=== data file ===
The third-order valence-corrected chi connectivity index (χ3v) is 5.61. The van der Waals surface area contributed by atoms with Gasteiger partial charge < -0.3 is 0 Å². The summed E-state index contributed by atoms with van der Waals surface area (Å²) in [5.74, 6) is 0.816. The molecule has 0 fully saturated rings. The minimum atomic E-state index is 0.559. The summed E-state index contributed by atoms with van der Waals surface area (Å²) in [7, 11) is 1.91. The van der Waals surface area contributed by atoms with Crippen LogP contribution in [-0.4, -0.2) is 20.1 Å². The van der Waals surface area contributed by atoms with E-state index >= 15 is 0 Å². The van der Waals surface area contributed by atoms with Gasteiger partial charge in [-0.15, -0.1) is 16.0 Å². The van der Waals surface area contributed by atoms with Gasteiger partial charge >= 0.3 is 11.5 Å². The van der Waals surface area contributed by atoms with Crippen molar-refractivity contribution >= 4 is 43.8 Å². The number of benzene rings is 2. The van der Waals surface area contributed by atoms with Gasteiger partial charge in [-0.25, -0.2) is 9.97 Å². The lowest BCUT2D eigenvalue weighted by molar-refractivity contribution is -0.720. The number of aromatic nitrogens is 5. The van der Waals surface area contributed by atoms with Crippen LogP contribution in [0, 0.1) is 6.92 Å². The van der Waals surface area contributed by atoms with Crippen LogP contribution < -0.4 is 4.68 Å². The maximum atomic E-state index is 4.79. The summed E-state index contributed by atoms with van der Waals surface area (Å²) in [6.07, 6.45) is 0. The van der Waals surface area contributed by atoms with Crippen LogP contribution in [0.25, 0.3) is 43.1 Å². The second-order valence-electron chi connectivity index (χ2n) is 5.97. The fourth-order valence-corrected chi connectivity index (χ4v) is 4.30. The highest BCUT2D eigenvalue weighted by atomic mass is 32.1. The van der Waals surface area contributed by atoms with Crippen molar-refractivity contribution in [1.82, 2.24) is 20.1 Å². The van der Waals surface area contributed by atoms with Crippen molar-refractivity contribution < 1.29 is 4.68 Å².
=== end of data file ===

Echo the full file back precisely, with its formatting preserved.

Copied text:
The third-order valence-corrected chi connectivity index (χ3v) is 5.61. The van der Waals surface area contributed by atoms with Gasteiger partial charge < -0.3 is 0 Å². The summed E-state index contributed by atoms with van der Waals surface area (Å²) in [5.74, 6) is 0.816. The molecule has 0 fully saturated rings. The minimum atomic E-state index is 0.559. The summed E-state index contributed by atoms with van der Waals surface area (Å²) in [7, 11) is 1.91. The van der Waals surface area contributed by atoms with Crippen LogP contribution in [-0.4, -0.2) is 20.1 Å². The van der Waals surface area contributed by atoms with E-state index >= 15 is 0 Å². The van der Waals surface area contributed by atoms with Gasteiger partial charge in [-0.15, -0.1) is 16.0 Å². The van der Waals surface area contributed by atoms with Gasteiger partial charge >= 0.3 is 11.5 Å². The van der Waals surface area contributed by atoms with Crippen molar-refractivity contribution >= 4 is 43.8 Å². The number of benzene rings is 2. The van der Waals surface area contributed by atoms with Gasteiger partial charge in [-0.25, -0.2) is 9.97 Å². The lowest BCUT2D eigenvalue weighted by molar-refractivity contribution is -0.720. The number of aromatic nitrogens is 5. The van der Waals surface area contributed by atoms with Crippen LogP contribution in [0, 0.1) is 6.92 Å². The van der Waals surface area contributed by atoms with Crippen LogP contribution < -0.4 is 4.68 Å². The maximum atomic E-state index is 4.79. The summed E-state index contributed by atoms with van der Waals surface area (Å²) in [6.07, 6.45) is 0. The van der Waals surface area contributed by atoms with Crippen LogP contribution in [0.25, 0.3) is 43.1 Å². The second-order valence-electron chi connectivity index (χ2n) is 5.97. The fourth-order valence-corrected chi connectivity index (χ4v) is 4.30. The highest BCUT2D eigenvalue weighted by atomic mass is 32.1. The van der Waals surface area contributed by atoms with Crippen molar-refractivity contribution in [1.82, 2.24) is 20.1 Å². The van der Waals surface area contributed by atoms with Crippen molar-refractivity contribution < 1.29 is 4.68 Å².